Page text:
It was the day the world said no to Bush’s war. Demonstrations took place in over 600 cities and towns. The numbers of demonstrators far surpassed the most optimistic forecasts of ten million. In some countries people marched in their millions or hundreds of thousands.
In others they defied ruthless regimes, all backed by the US, to take to the streets. It wasn’t only in Britain that records were broken. There were huge demonstrations across Europe. Spain saw the biggest demonstrations in its history. Norway’s capital, Oslo, had its biggest ever demonstration. Marchers in Australia numbered nearly a million for the first time.
Over half a million people marched in France. There were demonstrations in 80 different cities, the biggest of which was the 200,000-strong march in Paris. There were demonstrations tens of thousands strong in the Danish capital, Copenhagen, in Stockholm and Gothenburg in Sweden, and in the Swiss capital, Berne.
There were demonstrations across Eastern Europe, where governments are defying most of their populations to support Blair and Bush. Thousands marched in Poland, Bulgaria, Croatia, Hungary and Slovakia. Smaller protests took place in Russia, Ukraine and other areas of the former USSR. In India over 10,000 people protested in Calcutta.
In the Far East there were protests in the Philippines, Thailand, Malaysia, South Korea and Japan.
Protests against the war brought people together across entrenched divides in some countries. In Belfast Catholics and Protestants marched together. In Cyprus a protest at a British military base was supported by people from both Turkish and Greek communities.
The biggest demonstrations took place in the very countries whose governments George Bush is relying on to back war. Spain’s Jose Maria Aznar and Italy’s Silvio Berlusconi are the two Western European leaders who have united with Blair to back Bush’s war.
Blair, Aznar and Berlusconi have been nicknamed the BAB axis. They are for war, and for privatisation and neo-liberal policies across Europe. Aznar cooked up the statement earlier this month which all three leaders used to try to rally the rest of Europe behind Bush. The big majority of people in Britain, Spain and Italy are against war. The demonstrations on Saturday show the potential to drive the warmongers out of office in each country.
Over 80 percent of the population in Turkey, a key launching pad for an invasion of Iraq, say no to war. There were huge demonstrations in Germany and France. That has put more pressure on those two governments not to fall in behind Bush by voting for a pro-war resolution in the United Nations Security Council.
After last weekend no government can ignore the global anti-war revolt that will intensify if Bush attacks Iraq.
Tony Blair likes to quip that while people are allowed to protest in Britain, in Iraq opposition is brutally crushed. His fake concern for democracy does not extend to the pro-Western dictatorships elsewhere in the Middle East.
Ten Egyptian anti-war activists are in prison, held under a law that allows for indefinite detention without trial or even being charged. All have been tortured.
Police broke up an attempted anti-war march last Saturday. Activists fear the beginning of a clampdown in preparation for the war. But state savagery cannot hide the boiling anger across the Middle East at Bush, and at Israel’s attacks on the Palestinians.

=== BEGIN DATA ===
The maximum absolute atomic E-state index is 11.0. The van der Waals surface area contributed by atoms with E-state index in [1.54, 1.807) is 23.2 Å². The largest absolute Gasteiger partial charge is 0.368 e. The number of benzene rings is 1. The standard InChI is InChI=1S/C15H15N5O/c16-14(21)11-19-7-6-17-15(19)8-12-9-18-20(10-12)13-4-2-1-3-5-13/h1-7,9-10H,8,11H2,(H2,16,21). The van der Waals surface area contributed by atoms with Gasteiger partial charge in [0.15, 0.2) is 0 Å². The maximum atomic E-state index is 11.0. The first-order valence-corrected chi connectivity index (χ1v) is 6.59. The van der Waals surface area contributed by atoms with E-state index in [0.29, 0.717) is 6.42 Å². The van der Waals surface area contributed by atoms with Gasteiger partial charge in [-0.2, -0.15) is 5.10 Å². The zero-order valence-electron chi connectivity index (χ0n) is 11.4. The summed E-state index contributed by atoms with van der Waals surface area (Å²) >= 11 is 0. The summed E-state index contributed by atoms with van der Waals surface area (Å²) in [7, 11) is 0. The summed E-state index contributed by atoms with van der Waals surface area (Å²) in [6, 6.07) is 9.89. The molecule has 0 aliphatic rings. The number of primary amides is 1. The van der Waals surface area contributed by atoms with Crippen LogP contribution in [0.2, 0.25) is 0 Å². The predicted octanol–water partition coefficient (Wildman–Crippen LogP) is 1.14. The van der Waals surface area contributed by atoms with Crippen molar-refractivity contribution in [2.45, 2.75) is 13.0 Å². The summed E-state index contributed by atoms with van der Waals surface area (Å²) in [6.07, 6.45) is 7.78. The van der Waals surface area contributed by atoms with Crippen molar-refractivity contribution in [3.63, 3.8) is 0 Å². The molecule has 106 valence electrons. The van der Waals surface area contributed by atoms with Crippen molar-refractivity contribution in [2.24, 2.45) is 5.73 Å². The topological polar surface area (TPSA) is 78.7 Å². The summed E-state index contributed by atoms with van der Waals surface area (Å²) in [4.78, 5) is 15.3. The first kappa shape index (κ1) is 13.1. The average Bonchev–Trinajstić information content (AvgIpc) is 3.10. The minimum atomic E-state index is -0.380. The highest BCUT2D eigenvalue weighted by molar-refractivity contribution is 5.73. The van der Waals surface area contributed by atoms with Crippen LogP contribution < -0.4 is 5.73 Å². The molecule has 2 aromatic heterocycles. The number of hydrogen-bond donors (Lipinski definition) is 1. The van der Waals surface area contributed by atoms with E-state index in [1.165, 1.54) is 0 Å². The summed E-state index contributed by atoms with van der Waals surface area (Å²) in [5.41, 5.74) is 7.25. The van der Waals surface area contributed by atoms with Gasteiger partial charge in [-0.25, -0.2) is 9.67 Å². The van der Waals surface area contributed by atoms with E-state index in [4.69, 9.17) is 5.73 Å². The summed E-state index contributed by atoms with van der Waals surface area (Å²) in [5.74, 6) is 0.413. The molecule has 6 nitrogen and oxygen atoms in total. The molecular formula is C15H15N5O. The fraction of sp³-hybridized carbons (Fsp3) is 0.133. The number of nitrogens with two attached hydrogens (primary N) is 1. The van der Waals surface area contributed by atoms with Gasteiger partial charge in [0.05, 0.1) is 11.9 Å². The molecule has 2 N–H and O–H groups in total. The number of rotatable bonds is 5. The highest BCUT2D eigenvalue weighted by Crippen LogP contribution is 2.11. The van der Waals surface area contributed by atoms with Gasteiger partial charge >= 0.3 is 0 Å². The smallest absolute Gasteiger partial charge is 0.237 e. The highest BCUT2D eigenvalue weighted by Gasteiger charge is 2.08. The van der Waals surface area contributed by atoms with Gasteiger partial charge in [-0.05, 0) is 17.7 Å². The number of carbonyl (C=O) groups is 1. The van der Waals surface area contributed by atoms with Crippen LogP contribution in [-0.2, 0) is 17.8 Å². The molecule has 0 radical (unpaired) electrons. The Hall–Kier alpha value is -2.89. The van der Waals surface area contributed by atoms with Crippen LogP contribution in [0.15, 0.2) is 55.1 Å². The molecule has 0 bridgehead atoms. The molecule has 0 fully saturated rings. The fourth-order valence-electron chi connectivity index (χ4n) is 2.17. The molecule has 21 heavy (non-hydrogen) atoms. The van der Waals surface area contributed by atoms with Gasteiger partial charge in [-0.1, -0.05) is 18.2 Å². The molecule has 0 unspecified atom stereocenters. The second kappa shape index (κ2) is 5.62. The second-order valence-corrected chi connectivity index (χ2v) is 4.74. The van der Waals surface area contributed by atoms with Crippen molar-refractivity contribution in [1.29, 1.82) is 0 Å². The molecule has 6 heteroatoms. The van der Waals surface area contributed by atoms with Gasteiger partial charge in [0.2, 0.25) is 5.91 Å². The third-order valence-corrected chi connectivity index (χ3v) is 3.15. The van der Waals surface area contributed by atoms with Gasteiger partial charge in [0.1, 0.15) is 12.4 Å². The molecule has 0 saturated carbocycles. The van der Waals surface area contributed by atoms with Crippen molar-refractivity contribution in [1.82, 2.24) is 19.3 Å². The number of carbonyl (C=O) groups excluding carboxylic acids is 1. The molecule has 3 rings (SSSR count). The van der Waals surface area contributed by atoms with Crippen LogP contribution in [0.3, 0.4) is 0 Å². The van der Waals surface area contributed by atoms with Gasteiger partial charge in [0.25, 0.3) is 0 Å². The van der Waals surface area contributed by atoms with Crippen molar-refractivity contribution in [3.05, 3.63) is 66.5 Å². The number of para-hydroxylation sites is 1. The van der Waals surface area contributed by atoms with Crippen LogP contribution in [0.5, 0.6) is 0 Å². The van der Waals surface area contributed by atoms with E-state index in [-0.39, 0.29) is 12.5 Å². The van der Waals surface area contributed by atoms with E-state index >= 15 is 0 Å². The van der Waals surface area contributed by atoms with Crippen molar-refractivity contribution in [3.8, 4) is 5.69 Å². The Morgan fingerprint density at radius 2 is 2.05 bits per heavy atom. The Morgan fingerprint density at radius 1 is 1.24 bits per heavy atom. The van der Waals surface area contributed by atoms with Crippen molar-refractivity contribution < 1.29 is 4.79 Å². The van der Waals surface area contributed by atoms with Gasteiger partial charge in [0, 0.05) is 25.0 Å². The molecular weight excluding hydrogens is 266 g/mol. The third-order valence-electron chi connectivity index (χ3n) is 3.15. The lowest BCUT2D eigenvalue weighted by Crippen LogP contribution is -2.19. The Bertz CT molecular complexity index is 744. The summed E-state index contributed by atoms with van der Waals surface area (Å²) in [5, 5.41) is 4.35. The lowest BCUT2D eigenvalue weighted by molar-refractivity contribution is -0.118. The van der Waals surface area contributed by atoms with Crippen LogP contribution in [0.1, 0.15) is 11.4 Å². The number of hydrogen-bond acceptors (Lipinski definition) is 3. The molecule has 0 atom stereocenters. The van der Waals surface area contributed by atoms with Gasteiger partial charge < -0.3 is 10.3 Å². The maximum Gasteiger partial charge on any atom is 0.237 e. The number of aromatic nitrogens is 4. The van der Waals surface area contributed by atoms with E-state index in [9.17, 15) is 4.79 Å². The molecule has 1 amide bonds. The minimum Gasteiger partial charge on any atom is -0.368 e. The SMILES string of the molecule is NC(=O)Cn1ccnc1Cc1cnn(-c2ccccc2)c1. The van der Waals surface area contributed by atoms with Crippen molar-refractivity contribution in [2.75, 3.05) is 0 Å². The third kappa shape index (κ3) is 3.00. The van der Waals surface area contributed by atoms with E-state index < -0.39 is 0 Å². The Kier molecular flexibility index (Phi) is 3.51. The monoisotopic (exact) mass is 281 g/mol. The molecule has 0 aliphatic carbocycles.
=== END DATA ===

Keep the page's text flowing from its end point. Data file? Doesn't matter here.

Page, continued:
People defied security forces to demonstrate in the Gulf state of Bahrain. A huge demonstration swept through Beirut, Lebanon, uniting ethnic and religious groups.
Some 80,000 people joined a demonstration in Damascus, Syria. The regime said it supported the march, but many of those taking part want change in Syria too.
Register solidarity urgently with Egyptian activists. Phone 07986 220 641 or e-mail [email protected]
Just two weeks ago there were no plans to hold a demonstration in Uruguay on 15 February. After the Porto Alegre World Social Forum the small group around Globalise Resistance Uruguay decided to call for a demonstration against the war.
On Saturday some 50,000 marched through the capital city of Montevideo. This is in a country whose population is just a little over three million! Elsewhere in Latin America, a continent on the sharp end of the neo-liberal policies championed by the US, there were massive anti-war protests. In Mexico City up to 50,000 people marched. Protests also took place in smaller cities such as San Cristobal, Monterrey and Veracruz.
In the Venezuelan capital, Caracas, up to 5,000 people joined an anti-war march. In Chile, a member of the UN Security Council, 3,000 people marched to the presidential palace in the capital, Santiago.
In Brazil 30,000 people marched in Sao Paulo and 15,000 in Rio de Janeiro. MAS (Movement Towards Socialism) reports from Buenos Aires in Argentina, just across the River Plata from Montevideo, ‘People braved a violent storm to take part in a 30,000-strong demonstration that stretched over a kilometre through the streets of Buenos Aires.
‘We marched behind the slogan ‘No to the imperialist war against Iraq’. This is the biggest demonstration on an international issue the city has seen since the 1973 coup in Chile. Taking part were the ‘Mothers and Grandmothers of Plaza de Mayo’ [relatives of those murdered during the 1970s military dictatorship], various trade unions, students, Arab and Islamic organisations, people from the popular assemblies, workers from occupied factories, and people from the unemployed ‘piqueteros’ organisations.’
Most of the world’s media is mystified at the scale and coordination of last Saturday’s protests. They tapped mass popular opposition to the war, but the 600 protests did not take place by chance. ‘We first raised the idea of international action in the wake of the 400,000-strong anti-war demonstration in Britain on 28 September,’ says Chris Nineham of the anti-capitalist group Globalise Resistance.